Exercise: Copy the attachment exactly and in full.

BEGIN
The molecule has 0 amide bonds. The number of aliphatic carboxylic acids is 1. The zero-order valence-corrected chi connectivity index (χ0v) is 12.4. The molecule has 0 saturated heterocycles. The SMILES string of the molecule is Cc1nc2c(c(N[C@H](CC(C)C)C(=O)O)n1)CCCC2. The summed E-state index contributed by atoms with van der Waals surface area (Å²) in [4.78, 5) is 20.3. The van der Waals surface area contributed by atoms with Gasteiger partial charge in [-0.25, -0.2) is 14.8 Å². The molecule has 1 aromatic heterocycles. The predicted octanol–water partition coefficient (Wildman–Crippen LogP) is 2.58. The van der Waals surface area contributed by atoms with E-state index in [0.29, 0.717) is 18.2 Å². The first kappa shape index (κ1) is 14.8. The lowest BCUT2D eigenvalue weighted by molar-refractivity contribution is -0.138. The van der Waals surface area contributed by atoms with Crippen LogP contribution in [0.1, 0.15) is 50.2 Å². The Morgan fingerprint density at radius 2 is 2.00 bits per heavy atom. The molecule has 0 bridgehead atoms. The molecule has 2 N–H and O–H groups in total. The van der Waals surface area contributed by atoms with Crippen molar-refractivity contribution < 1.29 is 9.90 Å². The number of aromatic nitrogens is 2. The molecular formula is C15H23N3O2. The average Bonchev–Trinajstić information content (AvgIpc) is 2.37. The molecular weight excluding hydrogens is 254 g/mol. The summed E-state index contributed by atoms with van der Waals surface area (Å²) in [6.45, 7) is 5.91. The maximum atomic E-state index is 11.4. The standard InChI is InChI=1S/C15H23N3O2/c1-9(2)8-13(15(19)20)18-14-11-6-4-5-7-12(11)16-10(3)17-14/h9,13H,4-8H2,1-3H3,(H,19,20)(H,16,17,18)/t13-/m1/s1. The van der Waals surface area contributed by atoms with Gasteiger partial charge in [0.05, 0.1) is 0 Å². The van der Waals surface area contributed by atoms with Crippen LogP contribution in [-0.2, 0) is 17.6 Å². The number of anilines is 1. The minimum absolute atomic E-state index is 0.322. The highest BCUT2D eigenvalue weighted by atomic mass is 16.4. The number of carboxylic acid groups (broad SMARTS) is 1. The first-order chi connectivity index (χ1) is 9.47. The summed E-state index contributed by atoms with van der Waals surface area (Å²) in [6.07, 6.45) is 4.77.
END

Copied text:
The molecule has 0 amide bonds. The number of aliphatic carboxylic acids is 1. The zero-order valence-corrected chi connectivity index (χ0v) is 12.4. The molecule has 0 saturated heterocycles. The SMILES string of the molecule is Cc1nc2c(c(N[C@H](CC(C)C)C(=O)O)n1)CCCC2. The summed E-state index contributed by atoms with van der Waals surface area (Å²) in [4.78, 5) is 20.3. The van der Waals surface area contributed by atoms with Gasteiger partial charge in [-0.25, -0.2) is 14.8 Å². The molecule has 1 aromatic heterocycles. The predicted octanol–water partition coefficient (Wildman–Crippen LogP) is 2.58. The van der Waals surface area contributed by atoms with E-state index in [0.29, 0.717) is 18.2 Å². The first kappa shape index (κ1) is 14.8. The lowest BCUT2D eigenvalue weighted by molar-refractivity contribution is -0.138. The van der Waals surface area contributed by atoms with Crippen LogP contribution in [0.1, 0.15) is 50.2 Å². The Morgan fingerprint density at radius 2 is 2.00 bits per heavy atom. The molecule has 0 bridgehead atoms. The molecule has 2 N–H and O–H groups in total. The van der Waals surface area contributed by atoms with Crippen molar-refractivity contribution < 1.29 is 9.90 Å². The number of aromatic nitrogens is 2. The molecular formula is C15H23N3O2. The average Bonchev–Trinajstić information content (AvgIpc) is 2.37. The molecular weight excluding hydrogens is 254 g/mol. The summed E-state index contributed by atoms with van der Waals surface area (Å²) in [6.45, 7) is 5.91. The maximum atomic E-state index is 11.4. The standard InChI is InChI=1S/C15H23N3O2/c1-9(2)8-13(15(19)20)18-14-11-6-4-5-7-12(11)16-10(3)17-14/h9,13H,4-8H2,1-3H3,(H,19,20)(H,16,17,18)/t13-/m1/s1. The van der Waals surface area contributed by atoms with Gasteiger partial charge in [0.05, 0.1) is 0 Å². The van der Waals surface area contributed by atoms with Crippen LogP contribution in [-0.2, 0) is 17.6 Å². The number of anilines is 1. The minimum absolute atomic E-state index is 0.322. The highest BCUT2D eigenvalue weighted by atomic mass is 16.4. The number of carboxylic acid groups (broad SMARTS) is 1. The first-order chi connectivity index (χ1) is 9.47. The summed E-state index contributed by atoms with van der Waals surface area (Å²) in [6.07, 6.45) is 4.77.